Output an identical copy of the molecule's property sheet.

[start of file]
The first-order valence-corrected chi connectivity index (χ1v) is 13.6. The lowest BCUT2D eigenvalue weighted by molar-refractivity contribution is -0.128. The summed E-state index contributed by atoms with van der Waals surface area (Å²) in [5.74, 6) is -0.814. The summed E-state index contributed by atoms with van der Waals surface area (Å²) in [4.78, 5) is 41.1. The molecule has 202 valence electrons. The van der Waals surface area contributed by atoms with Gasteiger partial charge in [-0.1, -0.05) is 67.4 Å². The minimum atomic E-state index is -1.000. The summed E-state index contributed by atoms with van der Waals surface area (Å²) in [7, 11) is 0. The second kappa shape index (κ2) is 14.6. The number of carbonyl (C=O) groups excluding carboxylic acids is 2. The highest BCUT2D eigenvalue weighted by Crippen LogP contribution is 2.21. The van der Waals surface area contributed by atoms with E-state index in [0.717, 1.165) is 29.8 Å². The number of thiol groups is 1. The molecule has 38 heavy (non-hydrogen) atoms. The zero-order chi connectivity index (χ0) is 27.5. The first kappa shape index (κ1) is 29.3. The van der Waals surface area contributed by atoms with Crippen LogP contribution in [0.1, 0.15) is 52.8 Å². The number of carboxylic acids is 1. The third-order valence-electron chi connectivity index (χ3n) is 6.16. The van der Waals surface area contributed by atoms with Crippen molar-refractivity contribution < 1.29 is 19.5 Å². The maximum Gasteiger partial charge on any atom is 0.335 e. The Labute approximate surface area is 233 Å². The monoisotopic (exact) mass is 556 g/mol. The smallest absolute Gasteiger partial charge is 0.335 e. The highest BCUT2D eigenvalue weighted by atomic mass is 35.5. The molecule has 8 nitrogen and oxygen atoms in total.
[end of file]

The first-order valence-corrected chi connectivity index (χ1v) is 13.6. The lowest BCUT2D eigenvalue weighted by molar-refractivity contribution is -0.128. The summed E-state index contributed by atoms with van der Waals surface area (Å²) in [5.74, 6) is -0.814. The summed E-state index contributed by atoms with van der Waals surface area (Å²) in [4.78, 5) is 41.1. The molecule has 202 valence electrons. The van der Waals surface area contributed by atoms with Gasteiger partial charge in [-0.1, -0.05) is 67.4 Å². The minimum atomic E-state index is -1.000. The summed E-state index contributed by atoms with van der Waals surface area (Å²) in [7, 11) is 0. The second kappa shape index (κ2) is 14.6. The number of carbonyl (C=O) groups excluding carboxylic acids is 2. The highest BCUT2D eigenvalue weighted by Crippen LogP contribution is 2.21. The van der Waals surface area contributed by atoms with E-state index in [0.717, 1.165) is 29.8 Å². The number of thiol groups is 1. The molecule has 38 heavy (non-hydrogen) atoms. The zero-order chi connectivity index (χ0) is 27.5. The first kappa shape index (κ1) is 29.3. The van der Waals surface area contributed by atoms with Crippen LogP contribution in [0.1, 0.15) is 52.8 Å². The number of carboxylic acids is 1. The third-order valence-electron chi connectivity index (χ3n) is 6.16. The van der Waals surface area contributed by atoms with Crippen molar-refractivity contribution < 1.29 is 19.5 Å². The maximum Gasteiger partial charge on any atom is 0.335 e. The Labute approximate surface area is 233 Å². The monoisotopic (exact) mass is 556 g/mol. The smallest absolute Gasteiger partial charge is 0.335 e. The highest BCUT2D eigenvalue weighted by atomic mass is 35.5. The molecule has 8 nitrogen and oxygen atoms in total.